The New York Stock Exchange, by a significant margin the world's largest stock exchange per market capitalization of its listed companies, at US$23.1 trillion as of April 2018.
The Financial District of Lower Manhattan, seen from Brooklyn
The Flatiron District is the center and birthplace of Silicon Alley
Times Square is the hub of the Broadway theater district and a major cultural venue in Manhattan, it also has one of the highest annual attendance rates of any tourist attraction in the world, estimated at 50 million
The New York Times headquarters, 620 Eighth Avenue
Butler Library at Columbia University, with its notable architectural design
Stuyvesant High School, in Tribeca
New York Public Library Main Branch at 42nd Street and Fifth Avenue
Lincoln Center for the Performing Arts
The scene at Manhattan's 2015 LGBT Pride March. The annual event rivals the sister São Paulo event as the world's largest pride parade, attracting tens of thousands of participants and millions of sidewalk spectators each June.
The Metropolitan Museum of Art
Madison Square Garden is home to the Rangers and Knicks, and hosts some Liberty games
The Skating Pond in Central Park, 1862
Manhattan Municipal Building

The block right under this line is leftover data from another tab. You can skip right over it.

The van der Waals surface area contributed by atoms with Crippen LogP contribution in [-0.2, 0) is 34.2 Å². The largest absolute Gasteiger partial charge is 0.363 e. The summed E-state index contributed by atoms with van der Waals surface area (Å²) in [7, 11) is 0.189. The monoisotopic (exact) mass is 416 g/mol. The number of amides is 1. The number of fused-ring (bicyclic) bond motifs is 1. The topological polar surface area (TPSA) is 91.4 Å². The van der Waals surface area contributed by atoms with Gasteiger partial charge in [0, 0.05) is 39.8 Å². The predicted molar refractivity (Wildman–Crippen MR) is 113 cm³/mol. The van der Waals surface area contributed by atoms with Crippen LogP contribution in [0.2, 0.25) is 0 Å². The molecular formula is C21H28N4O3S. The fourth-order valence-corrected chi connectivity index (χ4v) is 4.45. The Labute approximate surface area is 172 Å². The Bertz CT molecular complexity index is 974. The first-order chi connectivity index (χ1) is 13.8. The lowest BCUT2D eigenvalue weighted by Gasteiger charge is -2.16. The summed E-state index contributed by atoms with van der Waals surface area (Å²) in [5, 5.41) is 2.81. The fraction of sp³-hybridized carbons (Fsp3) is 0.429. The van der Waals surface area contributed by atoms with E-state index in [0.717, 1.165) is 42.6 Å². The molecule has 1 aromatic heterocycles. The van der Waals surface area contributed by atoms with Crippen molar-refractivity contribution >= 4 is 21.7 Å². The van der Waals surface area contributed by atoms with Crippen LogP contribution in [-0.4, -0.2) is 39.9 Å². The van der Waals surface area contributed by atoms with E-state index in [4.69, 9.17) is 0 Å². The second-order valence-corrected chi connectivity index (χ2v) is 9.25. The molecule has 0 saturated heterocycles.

James Farley Post Office
A slum tour through the Five Points in an 1885 sketch
Tenement houses in 1936
At the time of its construction, London Terrace in Chelsea was the largest apartment building in the world
Grand Central Terminal is a National Historic Landmark.
Ferries departing Battery Park City and helicopters flying above Manhattan
The Staten Island Ferry, seen from the Battery, crosses Upper New York Bay, providing free public transportation between Staten Island and Manhattan.
The Brooklyn Bridge to the right and the Manhattan Bridge towards the left, are two of the three bridges that connect Lower Manhattan with Brooklyn over the East River.
Eighth Avenue, looking northward ("Uptown"), in the rain; most streets and avenues in Manhattan's grid plan incorporate a one-way traffic configuration
Tourists looking westward at sunset to observe the July 12, 2016 Manhattanhenge
Ferry service departing Battery Park City towards New Jersey, see from Paulus Hook

Manhattan, known regionally as The City, is the most densely populated and geographically smallest of the five boroughs of New York City.